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Disorder Specific Clinic
The Hinduja Clinic offers specialised clinics for patients with specific problems.
Auto-immune diseases are those wherein, the cells which usually protect the body from environmental agents (eg. infectious organisms and toxins) turn around and cause damage to the body.
Systemic lupus erythematosus (SLE) or Lupus is one of the most important and complex auto-immune diseases. It typically affects women during their child-bearing age(15-45 years).Its manifestations are varied and it has the capacity to affect any organ system in the body.
What causes Lupus?
The exact cause of lupus is not known. Some people are born with certain genes which determine their predisposition to lupus. A number of other factors are known to trigger lupus attacks (although these things can trigger lupus, they may affect one person but not another person).
- Exposure to ultraviolet light, usually from sunlight, is known to trigger the disease and symptom flares.
- Hormonal factors are linked to autoimmune disease, though the link is poorly understood. There is some evidence that there is increased risk of lupus with higher levels of estrogen (taken for fertility treatments, birth control pills or Hormone Replacement Therapy). There is also some data to show that post-menopausal women have a milder version of lupus.
- Some infections are suspected triggers. Viral infections like parvovirus B19 can cause lupus flare. Other infectious agents that have been incriminated as probable causative factors include Hepatitis C Virus.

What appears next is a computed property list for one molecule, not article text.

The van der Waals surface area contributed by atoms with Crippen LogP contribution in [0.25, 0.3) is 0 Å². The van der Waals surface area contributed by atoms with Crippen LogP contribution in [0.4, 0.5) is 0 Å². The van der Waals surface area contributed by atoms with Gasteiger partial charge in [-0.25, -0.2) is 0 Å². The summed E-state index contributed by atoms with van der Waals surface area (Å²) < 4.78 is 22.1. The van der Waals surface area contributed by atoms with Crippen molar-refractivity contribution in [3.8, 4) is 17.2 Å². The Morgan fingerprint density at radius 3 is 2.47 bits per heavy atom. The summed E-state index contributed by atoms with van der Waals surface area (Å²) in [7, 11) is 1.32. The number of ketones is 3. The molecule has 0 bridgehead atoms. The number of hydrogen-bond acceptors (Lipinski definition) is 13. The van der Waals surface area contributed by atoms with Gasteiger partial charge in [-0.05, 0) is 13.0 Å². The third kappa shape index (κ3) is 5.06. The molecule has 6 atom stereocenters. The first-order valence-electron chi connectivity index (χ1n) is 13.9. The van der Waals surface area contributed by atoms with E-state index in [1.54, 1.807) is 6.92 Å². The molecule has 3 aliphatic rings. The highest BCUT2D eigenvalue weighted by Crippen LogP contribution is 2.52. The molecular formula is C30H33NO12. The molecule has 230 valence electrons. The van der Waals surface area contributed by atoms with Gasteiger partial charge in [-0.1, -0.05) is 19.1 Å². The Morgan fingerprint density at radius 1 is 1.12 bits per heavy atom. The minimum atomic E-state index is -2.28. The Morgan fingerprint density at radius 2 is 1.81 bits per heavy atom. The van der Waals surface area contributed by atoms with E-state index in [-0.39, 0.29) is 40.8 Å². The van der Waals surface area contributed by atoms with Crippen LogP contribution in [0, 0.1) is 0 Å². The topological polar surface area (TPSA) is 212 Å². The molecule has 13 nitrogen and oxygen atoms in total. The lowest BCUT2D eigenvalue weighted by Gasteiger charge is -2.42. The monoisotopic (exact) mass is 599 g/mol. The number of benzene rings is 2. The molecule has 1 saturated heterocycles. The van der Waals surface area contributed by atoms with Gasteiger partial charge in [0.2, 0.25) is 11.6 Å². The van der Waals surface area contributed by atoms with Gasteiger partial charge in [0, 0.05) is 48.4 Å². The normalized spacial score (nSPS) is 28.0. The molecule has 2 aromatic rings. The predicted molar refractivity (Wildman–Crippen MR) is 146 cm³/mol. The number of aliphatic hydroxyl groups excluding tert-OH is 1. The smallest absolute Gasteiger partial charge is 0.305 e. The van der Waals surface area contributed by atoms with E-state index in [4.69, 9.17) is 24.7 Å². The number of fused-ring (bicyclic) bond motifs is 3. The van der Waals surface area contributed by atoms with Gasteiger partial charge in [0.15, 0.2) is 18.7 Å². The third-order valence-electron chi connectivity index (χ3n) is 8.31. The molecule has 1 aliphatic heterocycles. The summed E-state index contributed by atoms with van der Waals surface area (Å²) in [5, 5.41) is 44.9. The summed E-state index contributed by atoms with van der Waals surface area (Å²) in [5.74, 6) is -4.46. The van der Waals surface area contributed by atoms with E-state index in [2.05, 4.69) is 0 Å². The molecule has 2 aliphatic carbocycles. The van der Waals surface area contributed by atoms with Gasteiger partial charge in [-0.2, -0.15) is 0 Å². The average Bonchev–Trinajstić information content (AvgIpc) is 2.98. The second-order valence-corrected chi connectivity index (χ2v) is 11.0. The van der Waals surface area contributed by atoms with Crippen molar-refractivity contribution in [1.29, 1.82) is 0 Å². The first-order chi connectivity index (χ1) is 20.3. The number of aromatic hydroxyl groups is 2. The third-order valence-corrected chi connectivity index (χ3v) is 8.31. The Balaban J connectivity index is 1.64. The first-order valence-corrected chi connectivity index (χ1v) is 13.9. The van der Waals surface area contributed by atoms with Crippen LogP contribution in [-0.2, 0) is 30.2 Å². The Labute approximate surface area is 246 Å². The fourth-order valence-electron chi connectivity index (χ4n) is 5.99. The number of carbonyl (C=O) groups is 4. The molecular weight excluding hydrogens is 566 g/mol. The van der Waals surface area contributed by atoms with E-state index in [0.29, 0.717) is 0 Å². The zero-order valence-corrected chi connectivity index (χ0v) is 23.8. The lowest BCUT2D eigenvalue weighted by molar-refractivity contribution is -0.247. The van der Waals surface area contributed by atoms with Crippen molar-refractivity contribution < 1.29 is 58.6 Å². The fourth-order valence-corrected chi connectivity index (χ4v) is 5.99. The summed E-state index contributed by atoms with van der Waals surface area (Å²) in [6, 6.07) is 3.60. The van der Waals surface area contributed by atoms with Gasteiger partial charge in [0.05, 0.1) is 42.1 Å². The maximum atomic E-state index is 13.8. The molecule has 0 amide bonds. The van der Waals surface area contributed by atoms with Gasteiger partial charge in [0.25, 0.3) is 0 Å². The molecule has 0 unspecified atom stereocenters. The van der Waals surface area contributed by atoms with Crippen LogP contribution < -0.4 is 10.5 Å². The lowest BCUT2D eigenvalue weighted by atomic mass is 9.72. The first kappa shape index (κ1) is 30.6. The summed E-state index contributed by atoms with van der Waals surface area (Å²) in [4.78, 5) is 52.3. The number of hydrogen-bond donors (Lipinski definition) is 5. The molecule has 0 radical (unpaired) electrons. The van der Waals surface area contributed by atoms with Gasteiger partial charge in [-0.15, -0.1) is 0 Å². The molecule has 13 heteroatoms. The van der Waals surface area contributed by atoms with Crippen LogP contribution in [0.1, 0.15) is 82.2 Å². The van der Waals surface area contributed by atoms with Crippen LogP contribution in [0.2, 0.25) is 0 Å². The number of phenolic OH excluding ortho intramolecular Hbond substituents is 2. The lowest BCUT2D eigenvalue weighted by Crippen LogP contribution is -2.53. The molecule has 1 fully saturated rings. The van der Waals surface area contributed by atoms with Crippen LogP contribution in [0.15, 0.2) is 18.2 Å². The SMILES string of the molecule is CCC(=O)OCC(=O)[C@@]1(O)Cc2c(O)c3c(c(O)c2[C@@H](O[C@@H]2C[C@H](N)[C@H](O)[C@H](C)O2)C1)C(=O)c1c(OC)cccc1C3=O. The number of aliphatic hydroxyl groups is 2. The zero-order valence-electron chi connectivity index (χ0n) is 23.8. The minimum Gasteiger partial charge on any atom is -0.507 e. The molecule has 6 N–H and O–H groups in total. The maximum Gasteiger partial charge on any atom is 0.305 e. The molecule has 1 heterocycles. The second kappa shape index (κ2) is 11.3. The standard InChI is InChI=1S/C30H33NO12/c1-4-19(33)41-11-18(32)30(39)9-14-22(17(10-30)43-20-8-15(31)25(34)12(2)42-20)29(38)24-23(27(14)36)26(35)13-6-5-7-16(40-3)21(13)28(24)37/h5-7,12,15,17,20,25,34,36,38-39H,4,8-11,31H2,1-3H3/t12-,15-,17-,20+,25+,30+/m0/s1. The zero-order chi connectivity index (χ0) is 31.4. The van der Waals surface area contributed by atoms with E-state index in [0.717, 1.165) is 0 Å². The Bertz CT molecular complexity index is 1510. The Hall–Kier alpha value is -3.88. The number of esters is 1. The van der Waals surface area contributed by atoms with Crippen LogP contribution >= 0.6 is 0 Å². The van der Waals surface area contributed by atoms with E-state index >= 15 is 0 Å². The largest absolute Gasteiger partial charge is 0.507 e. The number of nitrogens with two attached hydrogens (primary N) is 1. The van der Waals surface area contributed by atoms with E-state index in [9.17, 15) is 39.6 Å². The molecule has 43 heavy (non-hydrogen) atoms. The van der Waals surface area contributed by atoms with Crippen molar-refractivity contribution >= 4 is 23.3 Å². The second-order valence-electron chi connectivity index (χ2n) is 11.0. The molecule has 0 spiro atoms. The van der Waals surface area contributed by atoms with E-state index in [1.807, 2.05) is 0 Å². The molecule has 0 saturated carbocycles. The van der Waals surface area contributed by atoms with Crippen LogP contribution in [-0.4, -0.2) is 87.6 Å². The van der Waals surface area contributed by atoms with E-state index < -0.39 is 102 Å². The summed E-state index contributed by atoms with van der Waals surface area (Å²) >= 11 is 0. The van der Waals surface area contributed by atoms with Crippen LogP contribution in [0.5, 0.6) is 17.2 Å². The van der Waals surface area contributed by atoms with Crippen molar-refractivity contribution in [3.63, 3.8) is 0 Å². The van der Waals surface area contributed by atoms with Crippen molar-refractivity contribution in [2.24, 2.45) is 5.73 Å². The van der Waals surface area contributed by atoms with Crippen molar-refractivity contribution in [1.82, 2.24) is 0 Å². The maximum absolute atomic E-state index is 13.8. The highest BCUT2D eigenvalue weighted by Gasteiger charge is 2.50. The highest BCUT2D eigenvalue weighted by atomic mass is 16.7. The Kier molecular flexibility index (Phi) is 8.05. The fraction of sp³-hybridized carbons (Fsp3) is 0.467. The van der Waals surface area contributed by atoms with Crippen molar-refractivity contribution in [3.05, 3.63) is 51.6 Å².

- Chemical exposure has been known to trigger lupus. Suspected chemical toxins include trichloroethylene in well water and silica dust. Hair dyes and straighteners, linked to lupus in the past, are no longer considered to be lupus triggers.
- Some drugs like chlorpromazine and procainamide have been associated with lupus. Recently minocycline which was used in the treatment of acne has also been incriminated in some cases of lupus.
Symptoms of Lupus
It is typically characterized by varying symptoms and they come and go. The times when symptoms get worse are called relapses, or flares. The times when symptoms are not so bad are called remissions.
The usual presenting manifestations include persistent fever, oral ulcers, hair loss and facial rash. The facial rash occurs on the nose and either side of the face (malar area). Usually the patients have been thoroughly investigated and often most common infectious fevers like malaria, typhoid or TB have either been ruled out or have been treated.
Lupus can involve any organ system either at onset or during the course of the illness
What tests are done to diagnose and assess Lupus?
The basic tests done are, complete blood counts, ESR, creatinine, urine routine and chest x-ray. Antinuclear antibody test (ANA), complement tests are some of the specialized tests done to diagnose and assess this disease. Further testing would also depend on the organ system involved. For e.g. an MRI brain may be needed for assessing neuron-lupus and 2D echo for cardiac disease.
How is Lupus treated?
Till date there is no cure for lupus but like in the cases of hypertension and diabetes it can be very well controlled. The treatment plan for lupus depends on its severity and organ system involvement. Mild disease may need small doses of steroids and medications like hydroxychloroquine. More severe disease requires higher doses of steroid and additional drugs called immunosuppressive agents. Specific organ system involvement will also need the inputs from specialists in that field of Cardiologists for cardiac problems and neurologists for nervous system diseases.
Complications of Lupus